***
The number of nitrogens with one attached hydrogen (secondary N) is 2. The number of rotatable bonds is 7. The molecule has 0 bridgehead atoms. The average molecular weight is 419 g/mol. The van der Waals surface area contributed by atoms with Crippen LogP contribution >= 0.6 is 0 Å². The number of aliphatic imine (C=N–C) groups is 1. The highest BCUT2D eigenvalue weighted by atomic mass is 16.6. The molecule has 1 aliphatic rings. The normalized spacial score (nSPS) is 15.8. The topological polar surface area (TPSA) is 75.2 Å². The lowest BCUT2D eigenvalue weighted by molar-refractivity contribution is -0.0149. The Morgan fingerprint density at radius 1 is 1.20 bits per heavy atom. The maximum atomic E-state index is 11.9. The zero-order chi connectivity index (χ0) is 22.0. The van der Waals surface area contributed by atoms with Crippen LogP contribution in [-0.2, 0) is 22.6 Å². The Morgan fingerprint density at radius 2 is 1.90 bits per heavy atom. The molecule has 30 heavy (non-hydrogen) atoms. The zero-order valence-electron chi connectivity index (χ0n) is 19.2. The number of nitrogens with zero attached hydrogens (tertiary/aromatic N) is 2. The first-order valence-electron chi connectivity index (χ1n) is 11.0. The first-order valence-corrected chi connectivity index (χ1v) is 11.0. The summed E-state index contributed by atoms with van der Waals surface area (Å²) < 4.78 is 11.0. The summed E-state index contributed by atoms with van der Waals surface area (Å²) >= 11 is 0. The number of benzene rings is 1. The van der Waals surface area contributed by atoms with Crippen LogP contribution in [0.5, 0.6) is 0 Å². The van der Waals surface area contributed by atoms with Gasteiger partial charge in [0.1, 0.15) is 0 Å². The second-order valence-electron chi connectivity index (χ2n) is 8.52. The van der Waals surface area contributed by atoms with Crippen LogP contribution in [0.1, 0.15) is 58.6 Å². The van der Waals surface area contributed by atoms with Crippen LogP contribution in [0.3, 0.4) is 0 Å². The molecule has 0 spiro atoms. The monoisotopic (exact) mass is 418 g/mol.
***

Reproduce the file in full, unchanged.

The number of nitrogens with one attached hydrogen (secondary N) is 2. The number of rotatable bonds is 7. The molecule has 0 bridgehead atoms. The average molecular weight is 419 g/mol. The van der Waals surface area contributed by atoms with Crippen LogP contribution >= 0.6 is 0 Å². The number of aliphatic imine (C=N–C) groups is 1. The highest BCUT2D eigenvalue weighted by atomic mass is 16.6. The molecule has 1 aliphatic rings. The normalized spacial score (nSPS) is 15.8. The topological polar surface area (TPSA) is 75.2 Å². The lowest BCUT2D eigenvalue weighted by molar-refractivity contribution is -0.0149. The Morgan fingerprint density at radius 1 is 1.20 bits per heavy atom. The maximum atomic E-state index is 11.9. The zero-order chi connectivity index (χ0) is 22.0. The van der Waals surface area contributed by atoms with Crippen LogP contribution in [-0.2, 0) is 22.6 Å². The Morgan fingerprint density at radius 2 is 1.90 bits per heavy atom. The molecule has 30 heavy (non-hydrogen) atoms. The zero-order valence-electron chi connectivity index (χ0n) is 19.2. The number of nitrogens with zero attached hydrogens (tertiary/aromatic N) is 2. The first-order valence-electron chi connectivity index (χ1n) is 11.0. The first-order valence-corrected chi connectivity index (χ1v) is 11.0. The summed E-state index contributed by atoms with van der Waals surface area (Å²) < 4.78 is 11.0. The summed E-state index contributed by atoms with van der Waals surface area (Å²) >= 11 is 0. The number of benzene rings is 1. The van der Waals surface area contributed by atoms with Crippen LogP contribution in [0.5, 0.6) is 0 Å². The van der Waals surface area contributed by atoms with Gasteiger partial charge in [0.1, 0.15) is 0 Å². The second-order valence-electron chi connectivity index (χ2n) is 8.52. The van der Waals surface area contributed by atoms with Crippen LogP contribution in [0.1, 0.15) is 58.6 Å². The van der Waals surface area contributed by atoms with Crippen LogP contribution in [0.3, 0.4) is 0 Å². The molecule has 0 spiro atoms. The monoisotopic (exact) mass is 418 g/mol.